Em Theay - I hope she will go on forever
Continuing the dance theme, I was fortunate to meet up with the adorable Em Theay
for more than an hour this morning, in what I can only describe as a private audience with the icon of traditional Cambodian classical dance. Accompanied by Hannah from England and her tour guide, Eak, we sat in a small pavilion on the banks of the Tonle Sap in the grounds of Chaktomuk Theatre as Em Theay regaled us with tales of her childhood in the royal palace, the thwacks of her teacher's cane when she did something wrong and the long hours spent practicing the love of her life, classical dance. Despite her advancing years, she can't help herself and had to show us some of her poses, that she performed as a dancer and taught as a teacher, sang a few songs and explained why dance is so important to her. She spoke with great affection for King Sihanouk and recalled the desperately sad years of the Khmer Rouge, where she survived only because the local commander liked her dancing and singing. Now 80 years old, she is determined to reach 100 and to carry on helping others appreciate the art of dance that has brought her so much happiness throughout her own life. It is always a real privilege to spend time with Em Theay and as a memento I gave her a copy of my book, which contains a story I wrote about her. Unfortunately my camera is still playing silly buggers and ruined the picture of us together, but here are a few snaps I did manage to salvage.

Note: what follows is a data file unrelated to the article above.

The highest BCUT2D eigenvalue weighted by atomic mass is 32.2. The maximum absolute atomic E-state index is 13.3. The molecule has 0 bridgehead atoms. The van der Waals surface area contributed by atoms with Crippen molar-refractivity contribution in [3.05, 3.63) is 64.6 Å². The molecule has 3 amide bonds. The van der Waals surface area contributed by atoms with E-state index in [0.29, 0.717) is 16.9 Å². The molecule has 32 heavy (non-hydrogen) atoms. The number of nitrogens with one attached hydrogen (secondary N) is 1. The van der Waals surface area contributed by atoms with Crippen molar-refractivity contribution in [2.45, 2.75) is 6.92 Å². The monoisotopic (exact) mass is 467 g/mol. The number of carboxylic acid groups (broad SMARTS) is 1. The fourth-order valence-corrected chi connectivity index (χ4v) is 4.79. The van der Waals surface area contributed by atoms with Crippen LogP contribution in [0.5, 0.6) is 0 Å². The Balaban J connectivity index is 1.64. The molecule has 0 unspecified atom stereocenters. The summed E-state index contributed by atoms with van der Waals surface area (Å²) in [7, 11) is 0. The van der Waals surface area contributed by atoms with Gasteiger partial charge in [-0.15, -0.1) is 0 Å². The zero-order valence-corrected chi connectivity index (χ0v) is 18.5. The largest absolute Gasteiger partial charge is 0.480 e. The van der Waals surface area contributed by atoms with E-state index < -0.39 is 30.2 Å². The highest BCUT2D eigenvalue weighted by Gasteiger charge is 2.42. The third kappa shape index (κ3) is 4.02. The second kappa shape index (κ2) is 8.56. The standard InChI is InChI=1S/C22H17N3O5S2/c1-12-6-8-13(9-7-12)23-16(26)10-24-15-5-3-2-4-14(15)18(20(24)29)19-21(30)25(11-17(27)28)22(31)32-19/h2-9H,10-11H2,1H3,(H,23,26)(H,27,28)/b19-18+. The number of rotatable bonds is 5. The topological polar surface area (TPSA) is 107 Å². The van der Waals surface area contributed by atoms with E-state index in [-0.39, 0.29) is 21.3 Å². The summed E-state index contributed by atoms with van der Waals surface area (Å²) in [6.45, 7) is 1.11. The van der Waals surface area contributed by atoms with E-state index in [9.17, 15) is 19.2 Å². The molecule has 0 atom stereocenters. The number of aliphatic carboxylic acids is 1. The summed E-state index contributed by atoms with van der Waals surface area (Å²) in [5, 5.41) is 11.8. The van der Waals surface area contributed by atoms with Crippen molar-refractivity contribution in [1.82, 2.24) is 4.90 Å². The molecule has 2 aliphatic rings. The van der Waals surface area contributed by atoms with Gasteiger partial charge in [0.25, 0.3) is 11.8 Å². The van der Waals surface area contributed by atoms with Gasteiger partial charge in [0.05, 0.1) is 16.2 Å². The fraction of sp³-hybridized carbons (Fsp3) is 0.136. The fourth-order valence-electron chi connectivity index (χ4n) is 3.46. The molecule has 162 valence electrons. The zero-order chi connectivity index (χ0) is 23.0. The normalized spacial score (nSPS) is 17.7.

Em Theay shows us a few monkey moves LtoR: Eak, Em Theay and Hannah Postures and hand movements are such an important part of classical dance On her feet, she cannot stop herself from dancing and singing
Labels: Em Theay